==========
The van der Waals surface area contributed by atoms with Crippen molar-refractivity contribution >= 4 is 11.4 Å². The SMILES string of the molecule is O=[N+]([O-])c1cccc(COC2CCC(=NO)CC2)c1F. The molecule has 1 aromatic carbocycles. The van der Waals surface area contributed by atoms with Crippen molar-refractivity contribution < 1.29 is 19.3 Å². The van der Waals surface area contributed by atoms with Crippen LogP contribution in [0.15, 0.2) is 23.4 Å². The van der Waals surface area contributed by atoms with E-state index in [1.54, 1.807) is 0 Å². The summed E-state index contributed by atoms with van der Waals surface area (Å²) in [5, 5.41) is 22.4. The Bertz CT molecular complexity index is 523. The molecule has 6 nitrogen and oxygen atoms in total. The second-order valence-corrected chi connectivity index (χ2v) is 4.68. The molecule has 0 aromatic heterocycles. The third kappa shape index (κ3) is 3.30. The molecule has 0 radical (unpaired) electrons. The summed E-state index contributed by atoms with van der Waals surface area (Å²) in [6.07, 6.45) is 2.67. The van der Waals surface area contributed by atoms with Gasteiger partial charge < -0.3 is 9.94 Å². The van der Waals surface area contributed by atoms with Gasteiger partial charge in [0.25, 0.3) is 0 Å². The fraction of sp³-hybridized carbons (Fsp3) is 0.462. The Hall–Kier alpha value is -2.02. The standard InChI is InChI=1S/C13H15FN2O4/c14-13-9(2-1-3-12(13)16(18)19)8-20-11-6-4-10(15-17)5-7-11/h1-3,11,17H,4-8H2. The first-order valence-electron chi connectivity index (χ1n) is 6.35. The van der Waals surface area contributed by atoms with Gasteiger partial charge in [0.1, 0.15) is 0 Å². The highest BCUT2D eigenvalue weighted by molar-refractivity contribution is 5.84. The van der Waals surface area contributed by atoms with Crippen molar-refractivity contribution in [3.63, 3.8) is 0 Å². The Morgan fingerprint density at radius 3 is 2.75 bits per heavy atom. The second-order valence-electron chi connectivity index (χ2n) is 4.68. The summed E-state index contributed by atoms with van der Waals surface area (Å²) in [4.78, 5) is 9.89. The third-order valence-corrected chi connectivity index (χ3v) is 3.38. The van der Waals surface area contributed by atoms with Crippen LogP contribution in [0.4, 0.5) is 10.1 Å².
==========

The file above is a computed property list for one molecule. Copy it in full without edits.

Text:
The van der Waals surface area contributed by atoms with Crippen molar-refractivity contribution >= 4 is 11.4 Å². The SMILES string of the molecule is O=[N+]([O-])c1cccc(COC2CCC(=NO)CC2)c1F. The molecule has 1 aromatic carbocycles. The van der Waals surface area contributed by atoms with Crippen molar-refractivity contribution < 1.29 is 19.3 Å². The van der Waals surface area contributed by atoms with Crippen LogP contribution in [0.15, 0.2) is 23.4 Å². The van der Waals surface area contributed by atoms with E-state index in [1.54, 1.807) is 0 Å². The summed E-state index contributed by atoms with van der Waals surface area (Å²) in [5, 5.41) is 22.4. The Bertz CT molecular complexity index is 523. The molecule has 6 nitrogen and oxygen atoms in total. The second-order valence-corrected chi connectivity index (χ2v) is 4.68. The molecule has 0 aromatic heterocycles. The third kappa shape index (κ3) is 3.30. The molecule has 0 radical (unpaired) electrons. The summed E-state index contributed by atoms with van der Waals surface area (Å²) in [6.07, 6.45) is 2.67. The van der Waals surface area contributed by atoms with Gasteiger partial charge < -0.3 is 9.94 Å². The van der Waals surface area contributed by atoms with Gasteiger partial charge in [0.25, 0.3) is 0 Å². The fraction of sp³-hybridized carbons (Fsp3) is 0.462. The Hall–Kier alpha value is -2.02. The standard InChI is InChI=1S/C13H15FN2O4/c14-13-9(2-1-3-12(13)16(18)19)8-20-11-6-4-10(15-17)5-7-11/h1-3,11,17H,4-8H2. The first-order valence-electron chi connectivity index (χ1n) is 6.35. The van der Waals surface area contributed by atoms with Gasteiger partial charge in [0.1, 0.15) is 0 Å². The highest BCUT2D eigenvalue weighted by molar-refractivity contribution is 5.84. The van der Waals surface area contributed by atoms with Crippen molar-refractivity contribution in [3.63, 3.8) is 0 Å². The Morgan fingerprint density at radius 3 is 2.75 bits per heavy atom. The second-order valence-electron chi connectivity index (χ2n) is 4.68. The summed E-state index contributed by atoms with van der Waals surface area (Å²) in [4.78, 5) is 9.89. The third-order valence-corrected chi connectivity index (χ3v) is 3.38. The van der Waals surface area contributed by atoms with Crippen LogP contribution in [0.4, 0.5) is 10.1 Å².